Note: An air mattress will NOT work as a ground pad. The air inside an air mattress can circulate, so the lower cold air inside the air mattress can rise and move to the top where your body is. This cools you off and pulls your body heat away. Ground pads MUST be made of closed-cell foam, so air circulation is not possible.

#12—Have a Reese’s Peanut Butter Cup handy.

This popular candy bar has two parts. The first part is the chocolate, which when eaten, provides a fast burst of energy that can quickly be converted to heat. The second part is the peanut butter, which is carbohydrate-based and provides a longer sustained source of energy (heat).

#13—If you’re a man, don’t shave.

Having a few days of beard growth provide a thin layer of “dead air space” next to your facial skin. This dead air space will give you some insulation on your face, thus keeping you a little warmer.

#14—During the day, when moving, wear a shamagh.

A shamagh (pronounced “shaw mawga”) is Middle Eastern headwear that is extremely versatile, depending on the way it’s wrapped around the head or neck. Learn several different head-wraps so that the shamagh covers the forehead, cheeks, and back of the neck. It will act as a windbreaker and keep you warm.

#15—Buy a pair of mukluks for your footwear.

Mukluks are the footwear of the Inuit and Cree Indians of the north country for one reason: they work! They are made of untreated, uninsulated, non-waterproofed, single-layered canvas with a rubber bottom. The trick to keeping your foot warm is having a 9 millimeter wool boot liner with a wool felt insole that you place in the bottom of the boot to insulate your foot from the cold ground.

Steiger Mukluks ( are one of the premier mukluk makers in the country and have sizes up to 15. Expect to pay around $200. Order one size larger than your boot size or simply trace your foot on a piece of paper to have a custom set made at no extra charge. The only stipulation is that they can only be worn at temperatures below 20 degrees Fahrenheit. Above that temperature, the snow will melt on them, they will get wet, and your feet will freeze. Above 20 degrees Fahrenheit, you will need to wear rubber boots, such as Tingley Rubber boots. Yes, your feet will sweat in them and eventually your feet will get cold, so change your socks two or three times on those warmer days in order to be comfortable.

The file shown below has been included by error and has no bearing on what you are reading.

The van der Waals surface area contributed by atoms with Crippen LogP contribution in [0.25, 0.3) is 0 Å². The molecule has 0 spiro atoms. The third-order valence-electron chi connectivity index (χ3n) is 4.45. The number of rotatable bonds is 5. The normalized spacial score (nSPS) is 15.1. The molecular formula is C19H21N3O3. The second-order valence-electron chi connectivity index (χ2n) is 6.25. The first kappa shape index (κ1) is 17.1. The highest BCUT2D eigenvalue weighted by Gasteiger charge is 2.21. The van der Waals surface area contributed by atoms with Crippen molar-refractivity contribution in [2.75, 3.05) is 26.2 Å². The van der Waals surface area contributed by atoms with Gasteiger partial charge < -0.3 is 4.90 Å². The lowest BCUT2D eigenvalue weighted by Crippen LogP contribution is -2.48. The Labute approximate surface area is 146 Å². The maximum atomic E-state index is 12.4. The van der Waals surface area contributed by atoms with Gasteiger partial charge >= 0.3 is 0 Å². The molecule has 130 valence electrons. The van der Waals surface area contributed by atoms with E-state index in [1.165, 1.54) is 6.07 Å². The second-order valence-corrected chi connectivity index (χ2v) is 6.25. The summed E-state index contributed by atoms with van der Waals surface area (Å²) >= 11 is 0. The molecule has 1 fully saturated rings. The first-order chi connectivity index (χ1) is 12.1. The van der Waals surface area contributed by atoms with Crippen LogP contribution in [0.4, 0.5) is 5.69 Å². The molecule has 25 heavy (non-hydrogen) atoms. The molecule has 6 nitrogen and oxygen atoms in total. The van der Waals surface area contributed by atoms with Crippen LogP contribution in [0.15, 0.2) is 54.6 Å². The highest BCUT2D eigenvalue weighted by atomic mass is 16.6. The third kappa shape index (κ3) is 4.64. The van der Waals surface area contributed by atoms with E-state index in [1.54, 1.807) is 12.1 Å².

#16—Wear wool.

That’s wool pants, merino wool long underwear, a thin wool shirt, a wool sweater, and wool socks. The two sources I can direct you to for the shirts and sweaters are Woolrich and Pennington Wool. Wool is expensive, but it will last a lifetime. The long underwear will cost about $50 for the top and $50 for the bottoms. The shirt will be around $100. The sweater is $150 and the pants about $250. The one thing you DO NOT want to ever wear on a winter camping trip is cotton blue jeans. When (not if, but when) your cotton jeans get wet, they will suck your body heat away 25 times faster than when your cotton clothing was dry.

#17—Windproof and waterproof your outer shell.

Besides being waterproof and made of a good wind-stopping material, your outer shell should include wire “snorkel” hood with a fur trim. One jacket that I like is the F.A.T. Goose SAGA Collection Norden HoodedGoose Down Jacketed Parka with real coyote fur.

#18—Wear mitten-type gloves (not the type with “fingers”).

Mitten-type gloves allow each individual finger to keep its neighbor warm, thus allowing your entire hand to keep itself warm. Fingered gloves isolate each finger, making it nearly impossible for the small amount of blood going to each finger to keep itself warm. The Military Surplus N4B Gen 2 Artic Extreme Cold Flyers Mitts (with liners) are an excellent choice.

Follow these tips and your winter camping trips should be a little more enjoyable. Oh, did I mention you should wear WOOL on your camping trip?